Vattenfall and NewMotion in new electric car charger roaming deal

Energy group signs deal with charging solutions provider to give EV drivers ‘hassle-free’ access to 400 UK chargers

Swedish energy company Vattenfall has signed a deal with NewMotion - the Shell-owned charging solutions provider - to give electric-car drivers access to 400 public charging points across the UK.

The two firms have reached a ‘roaming agreement’ that will let customers access chargers using a single smartphone app or charging card.

The companies claim that the service will be ‘hassle-free’, saying that drivers often need several radio frequency identification (RFID) cars or several apps in order to use chargers from different providers.

The agreement comes into force in September, and the partnership could be expanded in the future.

“What is the norm in many European countries – seamless, simple, flexible public charging options as a result of roaming agreements between operators – is still a rarity in the UK,” said Anthony Hinde, director of InCharge, Vattenfall’s UK-based electric vehicle charging business. “Our agreement with NewMotion is therefore an important step forward and will encourage the uptake of EVs in the UK.”

Sytse Zuidema, CEO of NewMotion, added: “Access to good charging infrastructure is a key consideration for drivers before they make the switch to driving an electric vehicle. Roaming agreements between charge point operators help to create a charging network where it’s easy to charge at any provider’s charge point.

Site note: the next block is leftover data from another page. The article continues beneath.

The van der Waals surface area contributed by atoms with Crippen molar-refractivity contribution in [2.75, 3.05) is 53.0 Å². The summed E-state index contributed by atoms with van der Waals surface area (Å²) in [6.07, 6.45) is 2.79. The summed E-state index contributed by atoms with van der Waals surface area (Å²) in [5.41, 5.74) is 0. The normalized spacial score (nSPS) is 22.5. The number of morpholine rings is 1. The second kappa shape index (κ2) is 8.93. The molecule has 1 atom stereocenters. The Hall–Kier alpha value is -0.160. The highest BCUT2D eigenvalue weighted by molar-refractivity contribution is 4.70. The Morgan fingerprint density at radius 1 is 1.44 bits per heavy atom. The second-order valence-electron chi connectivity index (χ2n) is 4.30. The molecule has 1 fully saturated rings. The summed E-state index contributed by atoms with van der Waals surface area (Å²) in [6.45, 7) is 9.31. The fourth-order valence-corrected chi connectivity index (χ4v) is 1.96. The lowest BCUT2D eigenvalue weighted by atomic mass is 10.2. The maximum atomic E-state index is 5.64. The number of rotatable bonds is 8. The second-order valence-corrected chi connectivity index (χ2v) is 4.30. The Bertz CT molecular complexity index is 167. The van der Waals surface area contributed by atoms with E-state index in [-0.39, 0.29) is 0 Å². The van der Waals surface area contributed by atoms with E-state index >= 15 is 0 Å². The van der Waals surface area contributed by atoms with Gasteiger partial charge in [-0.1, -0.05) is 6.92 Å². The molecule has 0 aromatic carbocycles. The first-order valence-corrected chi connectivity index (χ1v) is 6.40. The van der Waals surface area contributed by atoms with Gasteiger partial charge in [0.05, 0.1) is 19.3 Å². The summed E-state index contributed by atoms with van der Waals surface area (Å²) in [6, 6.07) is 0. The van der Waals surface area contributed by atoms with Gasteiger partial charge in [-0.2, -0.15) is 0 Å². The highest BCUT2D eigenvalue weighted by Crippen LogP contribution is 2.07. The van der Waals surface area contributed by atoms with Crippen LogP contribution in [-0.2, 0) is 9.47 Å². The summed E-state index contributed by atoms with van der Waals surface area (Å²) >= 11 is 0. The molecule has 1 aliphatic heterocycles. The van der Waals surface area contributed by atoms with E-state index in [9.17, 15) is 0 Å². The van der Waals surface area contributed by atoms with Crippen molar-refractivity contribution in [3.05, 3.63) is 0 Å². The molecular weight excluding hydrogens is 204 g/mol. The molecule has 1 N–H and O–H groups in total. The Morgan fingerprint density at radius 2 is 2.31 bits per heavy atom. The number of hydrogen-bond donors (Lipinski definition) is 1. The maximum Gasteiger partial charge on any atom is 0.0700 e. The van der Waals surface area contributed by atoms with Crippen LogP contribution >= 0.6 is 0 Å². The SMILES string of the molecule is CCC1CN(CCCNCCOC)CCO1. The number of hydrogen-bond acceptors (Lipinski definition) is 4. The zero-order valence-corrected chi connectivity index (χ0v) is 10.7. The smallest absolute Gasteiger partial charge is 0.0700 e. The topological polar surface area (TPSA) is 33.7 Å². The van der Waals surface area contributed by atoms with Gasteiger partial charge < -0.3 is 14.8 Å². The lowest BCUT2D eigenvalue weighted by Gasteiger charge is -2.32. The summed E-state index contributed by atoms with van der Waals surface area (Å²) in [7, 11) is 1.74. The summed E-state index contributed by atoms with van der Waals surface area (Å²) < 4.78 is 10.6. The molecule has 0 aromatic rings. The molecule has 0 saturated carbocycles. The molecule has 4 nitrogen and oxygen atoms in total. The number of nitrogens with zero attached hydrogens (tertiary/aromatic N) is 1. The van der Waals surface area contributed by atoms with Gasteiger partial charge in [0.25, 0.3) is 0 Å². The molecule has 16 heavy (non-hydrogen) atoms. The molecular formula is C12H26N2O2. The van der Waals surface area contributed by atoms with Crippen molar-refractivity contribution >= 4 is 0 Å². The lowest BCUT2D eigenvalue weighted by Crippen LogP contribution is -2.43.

“With this roaming agreement we both take the lead in creating a wider accessible charging network and make it easier for EV drivers to connect to the charging infrastructure in the UK. We welcome Vattenfall’s EV drivers to our charging network, which is already Europe’s largest network with over 118,000 charge points in more than 30 countries.”

Vatenfall is set to launch its InCharge charging network in the UK in October, with a handful of chargers already available to use for free.

In July, the government said it would be “prepared to intervene” if charging providers didn’t make contactless payments a universal standard by early 2020.

BP Chargemaster has promised to add such technology to its new 50kw and 150kW charging stations, while IONITY - another Shell-owned company - has said it will do the same.

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